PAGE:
The Online Records Issue in Virginia

The Virginia legislature has voted to allow our personal records which are recorded in the circuit court clerk’s offices to be accessed over the internet.

Personal records like the following:

Final divorce decrees, marriage licenses, name change documents

All types of deeds, deeds of trust (mortgage papers), credit line deeds of trust

Notary commissions

Wills, lists of heirs, lists of inventories of estates (all probate)

Tax liens (state and federal), child support enforcement liens, student loan liens

Judgments (like for traffic fines, etc.)

Uccs (financing statements)

Powers of attorney

The clerks call those records “land records” which is totally a misnomer!

Our records were filed in the clerk’s office for “safe-keeping” but it turns out the “images” of those records will be put on the internet for “anyone” who wants to get to them 24/7. In some places they are already online such as Fairfax County, Prince William County, Arlington County, Loudoun County, City of Danville, City of Martinsville, Carroll County, Pulaski County, Wise County, City of Norton, Virginia Beach, Norfolk, and possibly a couple of others like Rockingham and Stafford. It’s a safe bet that the majority of the citizens in those counties/cities don’t even know it….

Six items that should not be (but are) on the internet in those records are: ssns, minor children’s names, mother’s maiden names, date of birth, signatures, or financial account/loan #s. The clerk’s claim they don’t have the money to redact those items out of millions of records.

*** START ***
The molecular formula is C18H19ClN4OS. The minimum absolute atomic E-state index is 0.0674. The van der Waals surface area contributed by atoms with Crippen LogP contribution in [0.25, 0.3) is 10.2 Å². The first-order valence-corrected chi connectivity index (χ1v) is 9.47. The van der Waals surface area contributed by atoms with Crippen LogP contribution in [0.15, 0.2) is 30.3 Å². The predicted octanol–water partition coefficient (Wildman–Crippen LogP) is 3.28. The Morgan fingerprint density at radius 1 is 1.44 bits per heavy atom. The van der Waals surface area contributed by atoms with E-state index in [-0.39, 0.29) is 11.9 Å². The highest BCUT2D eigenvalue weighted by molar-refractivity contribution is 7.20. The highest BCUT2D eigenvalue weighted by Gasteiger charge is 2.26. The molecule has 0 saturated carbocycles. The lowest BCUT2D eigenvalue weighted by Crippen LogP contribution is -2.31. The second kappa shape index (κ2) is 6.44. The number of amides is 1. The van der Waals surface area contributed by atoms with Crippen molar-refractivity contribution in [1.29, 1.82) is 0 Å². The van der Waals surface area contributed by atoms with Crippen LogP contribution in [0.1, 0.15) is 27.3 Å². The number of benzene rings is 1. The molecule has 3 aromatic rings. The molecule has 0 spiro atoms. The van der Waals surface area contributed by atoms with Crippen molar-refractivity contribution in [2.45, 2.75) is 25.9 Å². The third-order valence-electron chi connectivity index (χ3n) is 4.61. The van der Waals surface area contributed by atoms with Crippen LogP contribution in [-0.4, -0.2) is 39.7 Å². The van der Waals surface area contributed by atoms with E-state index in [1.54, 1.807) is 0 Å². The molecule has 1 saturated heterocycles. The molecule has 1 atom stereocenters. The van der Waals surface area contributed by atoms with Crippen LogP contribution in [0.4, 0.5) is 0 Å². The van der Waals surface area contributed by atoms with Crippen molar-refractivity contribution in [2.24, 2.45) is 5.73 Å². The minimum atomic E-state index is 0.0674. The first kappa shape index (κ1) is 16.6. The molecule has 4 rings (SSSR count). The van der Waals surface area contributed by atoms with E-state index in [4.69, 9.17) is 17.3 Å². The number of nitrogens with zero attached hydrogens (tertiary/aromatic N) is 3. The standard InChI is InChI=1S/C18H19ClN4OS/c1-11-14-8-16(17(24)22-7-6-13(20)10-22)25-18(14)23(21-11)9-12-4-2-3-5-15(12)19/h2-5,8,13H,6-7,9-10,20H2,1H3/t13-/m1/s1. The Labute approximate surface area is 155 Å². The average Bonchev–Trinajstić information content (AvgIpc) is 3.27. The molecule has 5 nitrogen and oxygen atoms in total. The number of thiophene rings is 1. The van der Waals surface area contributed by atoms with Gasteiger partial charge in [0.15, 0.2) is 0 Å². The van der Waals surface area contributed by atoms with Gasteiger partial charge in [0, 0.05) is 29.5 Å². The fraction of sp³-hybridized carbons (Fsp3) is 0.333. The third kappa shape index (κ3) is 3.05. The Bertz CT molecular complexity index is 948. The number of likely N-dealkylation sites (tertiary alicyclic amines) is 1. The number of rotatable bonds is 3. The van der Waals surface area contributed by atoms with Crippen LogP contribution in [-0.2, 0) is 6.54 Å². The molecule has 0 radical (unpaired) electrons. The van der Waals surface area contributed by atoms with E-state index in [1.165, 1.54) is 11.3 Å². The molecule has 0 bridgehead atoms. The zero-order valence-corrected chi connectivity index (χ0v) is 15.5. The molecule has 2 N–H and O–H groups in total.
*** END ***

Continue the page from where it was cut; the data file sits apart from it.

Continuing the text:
Well, then don’t put them on the internet!

In Virginia, “anyone” can (and will be able to) get into those records if they sign up, pay a fee and get a password, but should “anyone” be able to sit in his/her home and read people’s final divorce decrees and find out who gets the kids, who gets the car, what child support is, or where visitation is and get the parents’ ssns? How about your signature? Should “anyone” from the privacy of his home/office be able to “capture” the image of your signature?

If someone wants to see the records they should have to drive to the courthouse to look at them when the clerk’s office is open – not sit in their home with friends and get into the records 24/7. What is to prevent someone from sharing their password? Nothing! What is to prevent someone or several people from using someone’s computer? Nothing! We don’t have home computer police…yet! And what will prevent someone from “hacking” into a clerk’s site? Nothing! There is no such thing as a truly secure website...

A clerk takes an oath to protect those records but once “anyone” accesses them from the privacy of their home/office, they can make as many copies as they want and do anything with those copies. However, it is highly unlikely someone would pay 50 cents a copy at the clerk’s office when they could make them on their home printer for free. Most people will not take off from work to go to a clerk’s office…

Tell your friends to stay alert to this “land records” issue because it’s certain our legislators aren’t watching out for us. Every senator voted last session to have these records all over Virginia online by July 1, 2006. See next article…

Let your legislator hear from you. Tell him to keep our records off the internet! Spread the word! Tell your friends and get them to write or call their delegate and senator today! These records should only be available at the courthouse.

Here’s the code of Virginia section dealing with how they have to be open to “anyone.”